By Tim Black
Officials are using financial threats to get the right result in the second Irish referendum on the Lisbon Treaty.
‘Any customer can have a car painted any colour that he wants so long as it is black’, declared car-maker Henry Ford a century ago. With such an attitude to consumer choice, he would surely appreciate the European Union’s shameful parody of democracy: this October, as the Irish prime minister Brian Cowen revealed yesterday, the Irish people will once again be asked to choose whether or not to ratify the de facto EU constitution known as the Lisbon Treaty. Or, as Mr Ford would have it, they will be allowed to vote any way they choose just so long as it is ‘yes’.
The Irish electorate ought to be familiar with this simulacrum of democracy, having rehearsed the charade once before. On 12 June last year, 53.4 per cent of them voted against the treaty. That is, a greater percentage of Ireland’s electorate chose to reject the Lisbon Treaty than proportion of Americans voted for Barack Obama. There is rightly no question of asking Americans to have another go in order to get the correct result. Yet, in the second Irish referendum on 2 October this year, that is exactly what the Irish are expected to do.
Of course, Irish leaders and EU officials have indulged in a little repackaging of the treaty. This, it was decided at an EU summit in June, amounts to ‘legal guarantees… that certain matters of concern [abortion, neutrality] to the Irish people’ would ‘be unaffected by the entry into force of the Treaty of Lisbon’ (1).
Unfortunately for those in the EU-dependent Irish establishment, hoping to show off the fruits of their hard-bargaining diplomacy, there was little real change to the treaty itself. After all, any substantial alterations would require re-ratification by other EU member states and that is not something the EU could countenance, given how unpopular the institution is in Western Europe. Little wonder that the presidency notes from the summit state that ‘[the legal guarantees] will clarify but not change either the content or the application of the Treaty of Lisbon… the text of the guarantees explicitly states that the Lisbon Treaty is not changed thereby’ (2).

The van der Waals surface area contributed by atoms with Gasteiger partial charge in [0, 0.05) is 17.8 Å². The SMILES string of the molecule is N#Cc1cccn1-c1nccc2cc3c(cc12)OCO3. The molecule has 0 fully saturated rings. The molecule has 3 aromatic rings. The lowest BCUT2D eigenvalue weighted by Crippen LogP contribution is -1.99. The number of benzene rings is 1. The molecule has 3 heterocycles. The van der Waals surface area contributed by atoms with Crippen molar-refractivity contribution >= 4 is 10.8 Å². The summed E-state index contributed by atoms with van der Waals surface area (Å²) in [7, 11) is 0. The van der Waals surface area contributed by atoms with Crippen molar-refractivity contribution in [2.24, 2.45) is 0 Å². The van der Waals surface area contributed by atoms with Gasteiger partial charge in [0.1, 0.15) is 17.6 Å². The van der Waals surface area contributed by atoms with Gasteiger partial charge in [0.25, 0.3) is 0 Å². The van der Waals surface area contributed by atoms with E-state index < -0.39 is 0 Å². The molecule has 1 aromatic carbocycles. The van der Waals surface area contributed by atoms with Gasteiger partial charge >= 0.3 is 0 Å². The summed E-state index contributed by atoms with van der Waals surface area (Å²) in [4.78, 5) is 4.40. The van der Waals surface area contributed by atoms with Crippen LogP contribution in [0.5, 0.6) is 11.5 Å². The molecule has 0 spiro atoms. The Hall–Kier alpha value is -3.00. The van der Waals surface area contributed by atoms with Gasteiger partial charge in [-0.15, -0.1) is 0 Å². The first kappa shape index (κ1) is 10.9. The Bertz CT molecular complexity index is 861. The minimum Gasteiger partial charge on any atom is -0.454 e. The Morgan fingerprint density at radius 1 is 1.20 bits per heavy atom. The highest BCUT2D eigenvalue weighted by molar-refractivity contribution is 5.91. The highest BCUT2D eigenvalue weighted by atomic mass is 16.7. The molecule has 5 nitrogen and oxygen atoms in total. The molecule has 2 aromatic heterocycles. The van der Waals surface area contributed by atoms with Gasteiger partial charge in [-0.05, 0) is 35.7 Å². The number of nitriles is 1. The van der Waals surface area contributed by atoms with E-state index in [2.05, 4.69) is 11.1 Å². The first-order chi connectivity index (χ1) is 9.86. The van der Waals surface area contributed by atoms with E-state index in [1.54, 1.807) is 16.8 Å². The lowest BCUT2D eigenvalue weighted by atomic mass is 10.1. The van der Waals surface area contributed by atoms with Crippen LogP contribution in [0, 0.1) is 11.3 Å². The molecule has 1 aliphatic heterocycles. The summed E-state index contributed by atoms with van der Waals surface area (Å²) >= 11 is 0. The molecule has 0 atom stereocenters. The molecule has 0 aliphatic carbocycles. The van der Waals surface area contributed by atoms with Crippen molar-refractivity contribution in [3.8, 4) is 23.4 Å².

Or as The Economist baldly put it: ‘The Lisbon Treaty has not changed since Irish voters decisively rejected it a year ago.’ (3) One might add that it has barely changed since the French and Dutch electorates rejected its earlier incarnation four years ago.
So, while the EU makes apparent concessions to Ireland, the Lisbon Treaty still gives the EU its own unelectable, unaccountable president, and will continue to intrude yet further into areas of policy once the preserve of national government, from security to the economy and trade. The effect is profoundly undemocratic; people are yet further estranged from decisions that, no matter how removed they seem, will continue to affect their lives. Moreover, once ratified, the EU constitution becomes self-amending, permanent. Effectively, national political elites need never ask those over whom they rule for their consent to EU governance ever again, leaving the EU to forge its policymaking, legislating path perpetually beyond the purview of the people.